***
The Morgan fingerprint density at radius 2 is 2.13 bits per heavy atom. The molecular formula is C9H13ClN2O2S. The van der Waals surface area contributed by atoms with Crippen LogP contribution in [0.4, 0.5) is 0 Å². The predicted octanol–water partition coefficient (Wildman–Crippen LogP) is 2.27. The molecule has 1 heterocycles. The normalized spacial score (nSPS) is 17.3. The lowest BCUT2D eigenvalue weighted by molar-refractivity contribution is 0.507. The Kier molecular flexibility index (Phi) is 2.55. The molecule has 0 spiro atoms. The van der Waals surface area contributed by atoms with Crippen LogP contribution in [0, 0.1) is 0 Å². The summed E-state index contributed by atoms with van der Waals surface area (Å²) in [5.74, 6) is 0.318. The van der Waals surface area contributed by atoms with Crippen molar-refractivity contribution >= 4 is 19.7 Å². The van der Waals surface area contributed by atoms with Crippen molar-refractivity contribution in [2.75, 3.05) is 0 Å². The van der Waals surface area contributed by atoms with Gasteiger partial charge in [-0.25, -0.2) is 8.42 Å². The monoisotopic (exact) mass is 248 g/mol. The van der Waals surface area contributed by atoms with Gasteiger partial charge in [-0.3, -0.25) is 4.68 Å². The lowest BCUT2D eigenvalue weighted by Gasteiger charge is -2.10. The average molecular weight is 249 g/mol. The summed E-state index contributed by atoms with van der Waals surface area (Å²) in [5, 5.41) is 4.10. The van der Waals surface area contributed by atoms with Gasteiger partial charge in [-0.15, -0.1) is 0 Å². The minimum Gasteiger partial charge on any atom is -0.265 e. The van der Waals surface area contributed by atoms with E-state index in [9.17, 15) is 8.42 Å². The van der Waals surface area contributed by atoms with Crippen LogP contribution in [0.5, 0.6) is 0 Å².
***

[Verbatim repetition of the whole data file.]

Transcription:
The Morgan fingerprint density at radius 2 is 2.13 bits per heavy atom. The molecular formula is C9H13ClN2O2S. The van der Waals surface area contributed by atoms with Crippen LogP contribution in [0.4, 0.5) is 0 Å². The predicted octanol–water partition coefficient (Wildman–Crippen LogP) is 2.27. The molecule has 1 heterocycles. The normalized spacial score (nSPS) is 17.3. The lowest BCUT2D eigenvalue weighted by molar-refractivity contribution is 0.507. The Kier molecular flexibility index (Phi) is 2.55. The molecule has 0 spiro atoms. The van der Waals surface area contributed by atoms with Crippen LogP contribution in [0, 0.1) is 0 Å². The summed E-state index contributed by atoms with van der Waals surface area (Å²) in [5.74, 6) is 0.318. The van der Waals surface area contributed by atoms with Crippen molar-refractivity contribution >= 4 is 19.7 Å². The van der Waals surface area contributed by atoms with Crippen molar-refractivity contribution in [2.75, 3.05) is 0 Å². The van der Waals surface area contributed by atoms with Gasteiger partial charge in [-0.25, -0.2) is 8.42 Å². The monoisotopic (exact) mass is 248 g/mol. The van der Waals surface area contributed by atoms with Gasteiger partial charge in [-0.3, -0.25) is 4.68 Å². The lowest BCUT2D eigenvalue weighted by Gasteiger charge is -2.10. The average molecular weight is 249 g/mol. The summed E-state index contributed by atoms with van der Waals surface area (Å²) in [5, 5.41) is 4.10. The van der Waals surface area contributed by atoms with Gasteiger partial charge in [-0.15, -0.1) is 0 Å². The minimum Gasteiger partial charge on any atom is -0.265 e. The van der Waals surface area contributed by atoms with E-state index in [9.17, 15) is 8.42 Å². The van der Waals surface area contributed by atoms with Crippen LogP contribution in [0.5, 0.6) is 0 Å².